Five Things You Need to Know: FCX Acquires PD: Who Wins and Who Wins, In Horrible Misconception, China Continues to Seek to Emulate Detroit, OPEC to Cut Again, It Could Always Be Worse..., Retirement Rip Off?
What you need to know (and what it means)!
Minyanville's daily Five Things You Need to Know to stay ahead of the pack on Wall Street:
1. FCX Acquires PD: Who Wins and Who Wins
Freeport-McMoRan Copper & Gold (FCX) said last night that it would acquire Phelps Dodge (PD) for $25.9 billion in cash and stock to create the world's largest publicly traded copper company. The deal values PD at $126.46 a share, a significant premium above Friday's close of $95.02 on Friday. So, what's the bottom line? Who wins? And who wins more?
- Besides the obvious winners, perhaps the biggest winner is the hedge fund Atticus Management, which owned a 9.97% stake in PD Barron's reported last month.
- Atticus began building a substantial position in PD in August 2005, the newspaper reported, and as of Oct. 10 had spent $1.08 billion to purchase 16.83 million shares and another $28.3 million to purchase more than 3.5 million options.
- It was no secret Atticus was seeking a buyer for PD.
- Barron's noted in the same article that Atticus, which has a reputation as an activist shareholder known for pushing for either corporate buybacks or mergers, disclosed in a SEC filing in October that it had "met with several potential investors, including private equity firms and strategic buyers, to discuss each firm's possible interest in pursuing an acquisition of [Phelps Dodge]."
- Another winner is SAC Capital Advisors LLC, Steven Cohen's $10 billion hedge fund firm.
- Last Tuesday Bloomberg reported that SAC Capital bought 481,829 shares of PD, raising its stake to 1.7 million shares.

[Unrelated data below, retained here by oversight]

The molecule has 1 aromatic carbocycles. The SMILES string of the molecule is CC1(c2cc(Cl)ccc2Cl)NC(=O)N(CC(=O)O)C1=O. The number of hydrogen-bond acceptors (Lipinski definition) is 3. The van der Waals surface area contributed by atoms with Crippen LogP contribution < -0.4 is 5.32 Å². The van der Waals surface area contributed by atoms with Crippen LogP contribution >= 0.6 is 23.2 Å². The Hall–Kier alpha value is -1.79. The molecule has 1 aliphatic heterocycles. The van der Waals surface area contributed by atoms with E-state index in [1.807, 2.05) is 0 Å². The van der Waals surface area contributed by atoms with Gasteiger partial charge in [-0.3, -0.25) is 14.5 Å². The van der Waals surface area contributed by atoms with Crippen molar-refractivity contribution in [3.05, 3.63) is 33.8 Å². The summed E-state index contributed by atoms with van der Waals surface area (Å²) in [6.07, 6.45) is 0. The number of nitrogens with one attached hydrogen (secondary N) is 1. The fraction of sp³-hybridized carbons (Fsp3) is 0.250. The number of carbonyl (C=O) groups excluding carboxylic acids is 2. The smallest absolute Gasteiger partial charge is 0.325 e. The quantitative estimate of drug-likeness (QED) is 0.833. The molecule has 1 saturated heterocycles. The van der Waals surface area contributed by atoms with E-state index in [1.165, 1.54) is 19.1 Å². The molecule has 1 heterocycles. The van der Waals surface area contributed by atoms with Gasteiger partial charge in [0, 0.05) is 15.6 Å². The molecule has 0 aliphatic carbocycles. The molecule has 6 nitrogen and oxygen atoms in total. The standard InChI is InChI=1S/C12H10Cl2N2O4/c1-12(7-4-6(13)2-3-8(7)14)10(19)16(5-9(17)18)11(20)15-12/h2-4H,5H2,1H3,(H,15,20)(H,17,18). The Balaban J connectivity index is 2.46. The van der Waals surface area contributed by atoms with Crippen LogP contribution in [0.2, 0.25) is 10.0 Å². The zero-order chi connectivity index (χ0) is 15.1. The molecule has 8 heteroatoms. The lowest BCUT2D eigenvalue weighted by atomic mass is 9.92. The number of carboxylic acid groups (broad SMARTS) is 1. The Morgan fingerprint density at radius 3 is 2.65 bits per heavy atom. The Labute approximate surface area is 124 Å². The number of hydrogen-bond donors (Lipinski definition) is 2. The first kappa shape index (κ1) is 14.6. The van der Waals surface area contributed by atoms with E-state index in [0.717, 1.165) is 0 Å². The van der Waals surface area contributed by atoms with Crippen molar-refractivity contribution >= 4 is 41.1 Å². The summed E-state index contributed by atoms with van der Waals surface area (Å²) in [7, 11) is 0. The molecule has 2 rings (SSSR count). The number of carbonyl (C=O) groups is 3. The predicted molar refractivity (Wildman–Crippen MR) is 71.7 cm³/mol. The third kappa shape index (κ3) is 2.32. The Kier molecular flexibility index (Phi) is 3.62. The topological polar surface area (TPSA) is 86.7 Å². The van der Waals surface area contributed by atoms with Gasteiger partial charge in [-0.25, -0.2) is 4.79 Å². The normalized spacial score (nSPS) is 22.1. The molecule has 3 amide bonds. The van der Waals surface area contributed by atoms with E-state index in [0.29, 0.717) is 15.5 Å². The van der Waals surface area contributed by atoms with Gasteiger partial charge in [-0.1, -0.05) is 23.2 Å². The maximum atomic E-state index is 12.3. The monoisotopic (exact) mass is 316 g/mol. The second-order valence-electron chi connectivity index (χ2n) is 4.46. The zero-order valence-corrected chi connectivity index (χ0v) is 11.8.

- Meanwhile, according to Freeport's Chief Executive Officer Richard Adkerson, FCX shareholders will also come out big winners in the deal.
- FCX shareholders will benefit from "significant cash-flow accretion, lower cost of capital and improved geographic and asset diversification," Adkerson said in a statement.
- Doesn't anybody lose in this deal? Well, BHP Billiton will potentially lose its position as the world's largest publicly-traded mining company should the FCX/PD deal be approved by shareholders.
- Oh, by the way, if copper prices have indeed peaked, then FCX and PD will have gone from being two large companies potentially hurt by a cyclical downturn in copper prices to one giant loser over-leveraged to copper.
2. In Horrible Misconception, China Continues to Seek to Emulate Detroit
China now has more car brands than the United States, the New York Times said Saturday. That sounds great and all, but the problem is China has only about the same number of car buyers as the United States. Oops.
- As companies such as Fiat and PSA Peugeot Citroën compete with General Motors, Ford, DaimlerChrysler, Toyota and Nissan in Chinese joint ventures, China now has more car brands than the United States.
- The problem, however, is the Chinese market still may not be big enough to
support all the homegrown manufacturers as well as the foreign automakers trying to do business there, the New York Times reported.
- While car sales in China have climbed 38 percent in the first three quarters of this year, automakers have increased their output even faster, the Times said.
- The result is something quite familiar to U.S. car manufacturers: fierce competition and a slow erosion in prices.
- The overall Chinese vehicle market is on course to reach 6.8 million vehicles this year, more than the Japanese market.